Storm-resilient Queens oceanfront development moves forward

A part of the Rockaway Peninsula in Queens is under construction. About 116 acres of vacant oceanfront land is being developed into housing, community centers, a nature preserve, retail space, and much more between Beach 32nd Street to Beach 56th Street.

"This being the first net-zero community in New York City, this is historic," Queens Borough President Donovan Richards said. 

L+M Development Partners, which is leading the project with the Bluestone Organization and Triangle Equities, is working with community leaders, according to the company. 

"There's several hundred thousand square feet of nonresidential space, community facilities, commercial [space]," L+M Development Partners senior director Sara Levenson said. "And in addition, another 10 and a half acres of privately owned but publicly accessible open space for passive and active users."

The energy-efficient storm-resilient project will cost roughly $1 billion. The 35-acre nature preserve, which will be managed by the New York City Parks Department, is currently under construction.  

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In a neighborhood that lacks housing, community centers, and supermarkets, residents say this project will revitalize the Arverne and Edgemere neighborhoods of the Rockaways. 

The site, named Arverne East, will have more than 1,600 units of housing, 80% of it affordable, with about 200 units going to those formerly homeless.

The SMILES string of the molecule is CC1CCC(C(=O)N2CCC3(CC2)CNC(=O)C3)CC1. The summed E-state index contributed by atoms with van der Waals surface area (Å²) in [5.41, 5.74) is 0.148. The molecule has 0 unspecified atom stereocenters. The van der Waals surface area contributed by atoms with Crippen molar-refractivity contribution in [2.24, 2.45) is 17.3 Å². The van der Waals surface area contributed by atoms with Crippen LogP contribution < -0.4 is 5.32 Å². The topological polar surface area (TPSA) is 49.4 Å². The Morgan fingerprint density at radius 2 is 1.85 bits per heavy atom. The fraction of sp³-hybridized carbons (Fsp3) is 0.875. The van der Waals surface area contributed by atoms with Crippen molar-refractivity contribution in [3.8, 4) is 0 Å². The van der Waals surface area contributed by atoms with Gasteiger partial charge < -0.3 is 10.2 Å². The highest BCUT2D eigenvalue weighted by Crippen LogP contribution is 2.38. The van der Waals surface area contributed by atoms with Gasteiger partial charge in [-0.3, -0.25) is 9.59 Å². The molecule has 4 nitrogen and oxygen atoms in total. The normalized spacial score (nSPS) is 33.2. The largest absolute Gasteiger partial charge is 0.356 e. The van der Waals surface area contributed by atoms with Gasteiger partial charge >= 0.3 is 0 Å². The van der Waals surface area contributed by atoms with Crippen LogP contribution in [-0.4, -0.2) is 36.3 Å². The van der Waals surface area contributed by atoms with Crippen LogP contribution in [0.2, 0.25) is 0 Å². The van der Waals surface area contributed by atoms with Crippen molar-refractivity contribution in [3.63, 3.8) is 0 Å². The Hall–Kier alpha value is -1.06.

"Your socioeconomic status should not be a determinant on whether you have ocean views," Richards said, adding that the project will be gentrified-proof — meaning residents will not be pushed out of their neighborhood.

"We're also entertaining something called a community land trust here because we know as communities get developed, especially waterfront communities, that individuals can get pushed out," Richards said. "So ensuring that our local residents could have land that they determine what happens on, it is also going to be mutually beneficial in ensuring that we what I call 'gentrify-proof' this land."

The nature preserve and a welcome center are expected to be completed by spring 2023. The entire project is supposed to be completed by 2031.

Rendering showing mixed-use buildings along a beach and boardwalk

A rendering of the Arverne East development on the Rockaway Peninsula in Queens. (Courtesy of Local Office Landscape/Bernheimer Architecture)